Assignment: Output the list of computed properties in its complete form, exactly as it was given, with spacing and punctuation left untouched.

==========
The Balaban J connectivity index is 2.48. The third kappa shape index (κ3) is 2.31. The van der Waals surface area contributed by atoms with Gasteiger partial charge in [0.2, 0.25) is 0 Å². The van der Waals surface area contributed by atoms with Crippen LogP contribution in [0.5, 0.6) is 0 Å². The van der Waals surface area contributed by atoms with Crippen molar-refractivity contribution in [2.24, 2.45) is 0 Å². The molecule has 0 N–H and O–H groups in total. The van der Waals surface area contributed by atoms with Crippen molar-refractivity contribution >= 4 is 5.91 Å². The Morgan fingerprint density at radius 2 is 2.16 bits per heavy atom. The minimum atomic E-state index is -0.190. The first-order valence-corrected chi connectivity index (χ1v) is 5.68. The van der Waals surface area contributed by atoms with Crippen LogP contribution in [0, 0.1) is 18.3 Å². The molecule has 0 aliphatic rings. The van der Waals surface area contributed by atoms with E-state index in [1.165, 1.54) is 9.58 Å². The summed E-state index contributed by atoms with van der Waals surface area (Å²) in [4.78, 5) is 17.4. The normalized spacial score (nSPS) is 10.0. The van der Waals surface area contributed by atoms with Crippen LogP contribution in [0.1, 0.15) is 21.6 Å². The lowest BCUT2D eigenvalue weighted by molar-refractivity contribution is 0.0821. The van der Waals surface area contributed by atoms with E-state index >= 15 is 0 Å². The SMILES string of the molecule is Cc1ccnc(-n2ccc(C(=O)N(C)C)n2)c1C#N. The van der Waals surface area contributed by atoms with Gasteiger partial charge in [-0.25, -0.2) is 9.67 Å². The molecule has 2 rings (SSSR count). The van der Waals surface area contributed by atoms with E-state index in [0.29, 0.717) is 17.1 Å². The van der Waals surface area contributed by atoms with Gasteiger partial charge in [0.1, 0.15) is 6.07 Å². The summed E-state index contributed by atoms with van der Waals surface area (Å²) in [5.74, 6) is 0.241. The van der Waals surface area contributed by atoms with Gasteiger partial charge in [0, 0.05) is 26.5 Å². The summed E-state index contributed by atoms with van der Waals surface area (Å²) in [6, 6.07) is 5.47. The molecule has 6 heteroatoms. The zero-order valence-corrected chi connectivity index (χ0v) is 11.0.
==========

The Balaban J connectivity index is 2.48. The third kappa shape index (κ3) is 2.31. The van der Waals surface area contributed by atoms with Gasteiger partial charge in [0.2, 0.25) is 0 Å². The van der Waals surface area contributed by atoms with Crippen LogP contribution in [0.5, 0.6) is 0 Å². The van der Waals surface area contributed by atoms with Crippen molar-refractivity contribution in [2.24, 2.45) is 0 Å². The molecule has 0 N–H and O–H groups in total. The van der Waals surface area contributed by atoms with Crippen molar-refractivity contribution >= 4 is 5.91 Å². The Morgan fingerprint density at radius 2 is 2.16 bits per heavy atom. The minimum atomic E-state index is -0.190. The first-order valence-corrected chi connectivity index (χ1v) is 5.68. The van der Waals surface area contributed by atoms with Crippen LogP contribution in [0, 0.1) is 18.3 Å². The molecule has 0 aliphatic rings. The van der Waals surface area contributed by atoms with E-state index in [1.165, 1.54) is 9.58 Å². The summed E-state index contributed by atoms with van der Waals surface area (Å²) in [4.78, 5) is 17.4. The normalized spacial score (nSPS) is 10.0. The van der Waals surface area contributed by atoms with Crippen LogP contribution in [0.1, 0.15) is 21.6 Å². The lowest BCUT2D eigenvalue weighted by molar-refractivity contribution is 0.0821. The van der Waals surface area contributed by atoms with E-state index >= 15 is 0 Å². The SMILES string of the molecule is Cc1ccnc(-n2ccc(C(=O)N(C)C)n2)c1C#N. The van der Waals surface area contributed by atoms with Gasteiger partial charge in [-0.25, -0.2) is 9.67 Å². The molecule has 2 rings (SSSR count). The van der Waals surface area contributed by atoms with E-state index in [0.29, 0.717) is 17.1 Å². The van der Waals surface area contributed by atoms with Gasteiger partial charge in [0.1, 0.15) is 6.07 Å². The summed E-state index contributed by atoms with van der Waals surface area (Å²) in [5.74, 6) is 0.241. The van der Waals surface area contributed by atoms with Gasteiger partial charge in [0, 0.05) is 26.5 Å². The summed E-state index contributed by atoms with van der Waals surface area (Å²) in [6, 6.07) is 5.47. The molecule has 6 heteroatoms. The zero-order valence-corrected chi connectivity index (χ0v) is 11.0.